Aquatic insect deposition onto land promotes grass dominance in subarctic heathlands
Mobile insects are a potential natural source of nitrogen (N), a limited nutrient in most ecosystems. Vegetation surrounding productive aquatic systems may be able to take advantage of emergent insect N. However, we do not know how plant communities respond to insect N inputs. Lakes in N.E. Iceland support large-scale insect (midge) emergences that result in significant N input to land as midge carcasses. Our objective was to quantify the relationship between midge inputs, and plant community composition and function. Multiple transects were set up perpendicular to lakeshore at 7 lakes with varying levels of midge emergence. We measured midge deposition and a series of plant variables at 5, 50, 150, and 300-500 m from the lake. We expected fast-growing plant species (e.g., graminoids) to be dominant when midge inputs were high and slow growing plant species (e.g., heath and woody) to be dominant when inputs were low.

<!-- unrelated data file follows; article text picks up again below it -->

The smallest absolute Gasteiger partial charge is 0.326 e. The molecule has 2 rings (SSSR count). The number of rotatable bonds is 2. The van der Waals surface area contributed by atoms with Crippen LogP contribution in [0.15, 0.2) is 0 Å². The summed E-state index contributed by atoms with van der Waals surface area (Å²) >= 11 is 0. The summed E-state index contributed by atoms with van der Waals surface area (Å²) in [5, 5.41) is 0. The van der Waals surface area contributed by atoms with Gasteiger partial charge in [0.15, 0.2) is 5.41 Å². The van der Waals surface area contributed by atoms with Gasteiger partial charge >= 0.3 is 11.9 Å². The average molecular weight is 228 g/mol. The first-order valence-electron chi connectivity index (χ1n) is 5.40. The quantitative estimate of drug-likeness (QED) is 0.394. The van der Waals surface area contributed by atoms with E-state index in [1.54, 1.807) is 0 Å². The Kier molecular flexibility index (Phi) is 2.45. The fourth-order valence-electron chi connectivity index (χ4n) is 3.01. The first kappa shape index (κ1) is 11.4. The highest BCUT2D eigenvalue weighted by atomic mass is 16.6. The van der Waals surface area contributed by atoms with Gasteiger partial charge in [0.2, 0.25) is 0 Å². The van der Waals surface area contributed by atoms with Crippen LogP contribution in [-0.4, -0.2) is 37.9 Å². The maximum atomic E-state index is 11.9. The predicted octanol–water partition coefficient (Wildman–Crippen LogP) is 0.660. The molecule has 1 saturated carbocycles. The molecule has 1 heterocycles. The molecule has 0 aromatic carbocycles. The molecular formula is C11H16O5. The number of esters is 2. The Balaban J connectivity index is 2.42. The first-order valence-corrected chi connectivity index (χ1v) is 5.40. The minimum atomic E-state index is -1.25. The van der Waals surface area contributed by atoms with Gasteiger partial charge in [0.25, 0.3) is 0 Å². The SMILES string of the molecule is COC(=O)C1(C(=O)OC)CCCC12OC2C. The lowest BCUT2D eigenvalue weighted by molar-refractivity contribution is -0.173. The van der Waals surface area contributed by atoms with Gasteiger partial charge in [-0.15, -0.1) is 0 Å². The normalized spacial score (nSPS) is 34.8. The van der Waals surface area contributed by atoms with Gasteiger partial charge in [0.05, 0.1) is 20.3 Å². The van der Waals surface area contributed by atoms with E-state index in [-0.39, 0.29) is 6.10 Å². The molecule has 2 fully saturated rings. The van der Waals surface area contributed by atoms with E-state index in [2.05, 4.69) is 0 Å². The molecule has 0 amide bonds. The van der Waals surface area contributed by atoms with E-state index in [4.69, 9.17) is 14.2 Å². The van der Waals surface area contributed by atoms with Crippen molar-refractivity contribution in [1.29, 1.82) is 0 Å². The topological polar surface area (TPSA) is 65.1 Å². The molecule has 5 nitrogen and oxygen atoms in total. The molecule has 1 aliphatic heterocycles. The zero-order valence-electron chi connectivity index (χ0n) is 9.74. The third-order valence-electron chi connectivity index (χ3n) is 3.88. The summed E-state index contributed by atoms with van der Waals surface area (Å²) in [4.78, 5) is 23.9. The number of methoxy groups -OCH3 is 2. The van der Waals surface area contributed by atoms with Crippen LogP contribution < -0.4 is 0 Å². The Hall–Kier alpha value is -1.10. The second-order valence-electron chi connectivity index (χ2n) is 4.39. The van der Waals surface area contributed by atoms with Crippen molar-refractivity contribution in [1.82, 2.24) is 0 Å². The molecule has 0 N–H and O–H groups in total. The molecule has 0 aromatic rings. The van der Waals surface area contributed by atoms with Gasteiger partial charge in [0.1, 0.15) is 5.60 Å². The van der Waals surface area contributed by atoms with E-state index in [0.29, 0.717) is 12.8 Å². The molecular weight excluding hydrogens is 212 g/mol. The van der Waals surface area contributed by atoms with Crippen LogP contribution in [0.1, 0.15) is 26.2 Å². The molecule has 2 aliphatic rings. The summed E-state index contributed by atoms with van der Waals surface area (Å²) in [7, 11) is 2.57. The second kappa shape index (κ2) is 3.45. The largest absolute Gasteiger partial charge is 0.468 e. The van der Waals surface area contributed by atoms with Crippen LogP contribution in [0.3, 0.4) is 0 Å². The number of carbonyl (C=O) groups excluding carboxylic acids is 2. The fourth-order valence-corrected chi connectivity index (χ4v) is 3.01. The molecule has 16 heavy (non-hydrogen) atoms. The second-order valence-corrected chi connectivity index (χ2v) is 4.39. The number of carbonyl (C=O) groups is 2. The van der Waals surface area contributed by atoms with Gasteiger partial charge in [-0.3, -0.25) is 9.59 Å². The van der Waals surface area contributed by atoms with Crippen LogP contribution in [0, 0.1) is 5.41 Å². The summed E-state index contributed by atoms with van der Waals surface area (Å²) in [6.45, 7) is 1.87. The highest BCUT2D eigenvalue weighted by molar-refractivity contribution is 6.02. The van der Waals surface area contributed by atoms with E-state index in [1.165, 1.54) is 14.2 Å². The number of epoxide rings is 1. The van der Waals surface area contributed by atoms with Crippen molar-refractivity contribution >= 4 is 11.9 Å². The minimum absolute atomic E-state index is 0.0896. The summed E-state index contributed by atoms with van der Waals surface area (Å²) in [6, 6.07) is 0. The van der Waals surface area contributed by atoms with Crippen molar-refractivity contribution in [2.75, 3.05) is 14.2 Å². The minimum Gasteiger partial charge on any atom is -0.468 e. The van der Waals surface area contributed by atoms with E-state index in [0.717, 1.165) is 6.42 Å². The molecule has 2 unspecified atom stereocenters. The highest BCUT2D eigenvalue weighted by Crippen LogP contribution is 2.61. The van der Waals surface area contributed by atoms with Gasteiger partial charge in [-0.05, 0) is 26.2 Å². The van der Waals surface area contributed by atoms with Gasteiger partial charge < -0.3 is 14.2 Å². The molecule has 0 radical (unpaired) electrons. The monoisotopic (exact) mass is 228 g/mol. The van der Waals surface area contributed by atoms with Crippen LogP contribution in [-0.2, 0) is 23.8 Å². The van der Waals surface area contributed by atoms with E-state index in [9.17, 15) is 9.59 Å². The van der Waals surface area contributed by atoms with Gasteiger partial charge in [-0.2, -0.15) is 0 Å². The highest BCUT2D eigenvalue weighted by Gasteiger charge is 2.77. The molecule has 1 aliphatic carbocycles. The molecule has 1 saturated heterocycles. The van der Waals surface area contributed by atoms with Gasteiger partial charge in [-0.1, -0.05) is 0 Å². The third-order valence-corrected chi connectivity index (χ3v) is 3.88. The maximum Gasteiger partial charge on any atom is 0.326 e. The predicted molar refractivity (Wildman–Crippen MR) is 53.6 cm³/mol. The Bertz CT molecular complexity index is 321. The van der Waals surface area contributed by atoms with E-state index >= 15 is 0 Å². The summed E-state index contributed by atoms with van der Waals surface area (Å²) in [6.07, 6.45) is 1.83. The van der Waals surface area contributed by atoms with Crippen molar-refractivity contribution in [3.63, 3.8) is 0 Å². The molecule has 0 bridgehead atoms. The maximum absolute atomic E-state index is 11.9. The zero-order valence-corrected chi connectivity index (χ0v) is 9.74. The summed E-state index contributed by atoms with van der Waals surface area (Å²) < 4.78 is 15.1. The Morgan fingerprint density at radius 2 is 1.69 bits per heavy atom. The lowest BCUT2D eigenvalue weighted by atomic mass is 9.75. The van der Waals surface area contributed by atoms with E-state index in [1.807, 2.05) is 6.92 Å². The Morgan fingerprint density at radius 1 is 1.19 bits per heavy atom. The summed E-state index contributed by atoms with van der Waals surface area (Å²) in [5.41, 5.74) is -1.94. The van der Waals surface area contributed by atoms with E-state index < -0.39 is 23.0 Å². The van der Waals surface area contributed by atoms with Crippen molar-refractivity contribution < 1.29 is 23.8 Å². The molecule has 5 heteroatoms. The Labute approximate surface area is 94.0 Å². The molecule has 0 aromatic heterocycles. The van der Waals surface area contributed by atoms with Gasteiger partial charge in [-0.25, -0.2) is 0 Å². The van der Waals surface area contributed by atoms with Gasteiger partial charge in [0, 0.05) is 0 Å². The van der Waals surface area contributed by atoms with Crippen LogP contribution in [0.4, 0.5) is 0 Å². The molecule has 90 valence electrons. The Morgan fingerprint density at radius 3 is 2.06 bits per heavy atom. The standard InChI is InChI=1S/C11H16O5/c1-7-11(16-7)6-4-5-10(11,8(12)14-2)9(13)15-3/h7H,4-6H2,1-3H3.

Insect inputs affected plant community composition and function. Inputs had positive effects on graminoid and forb abundance, but negative effects on heath abundance. Midge inputs had positive effects on graminoid and woody aboveground biomass production and overall belowground productivity. When broken down by species, Vaccinium uliginosum (heath species) significantly decreased leaf C:N in response to high midge inputs. Overall, graminoids were positively influenced by midge deposition, as graminoid abundance and productivity increased in areas of high inputs (i.e., near the lake shore). The strong relationship between graminoids and midge inputs suggests that graminoids are able to take advantage of midge-derived N much faster than other functional groups. Overall, insect carcasses are a strong source of N in N-limited systems and alter heathland plant community structure and function.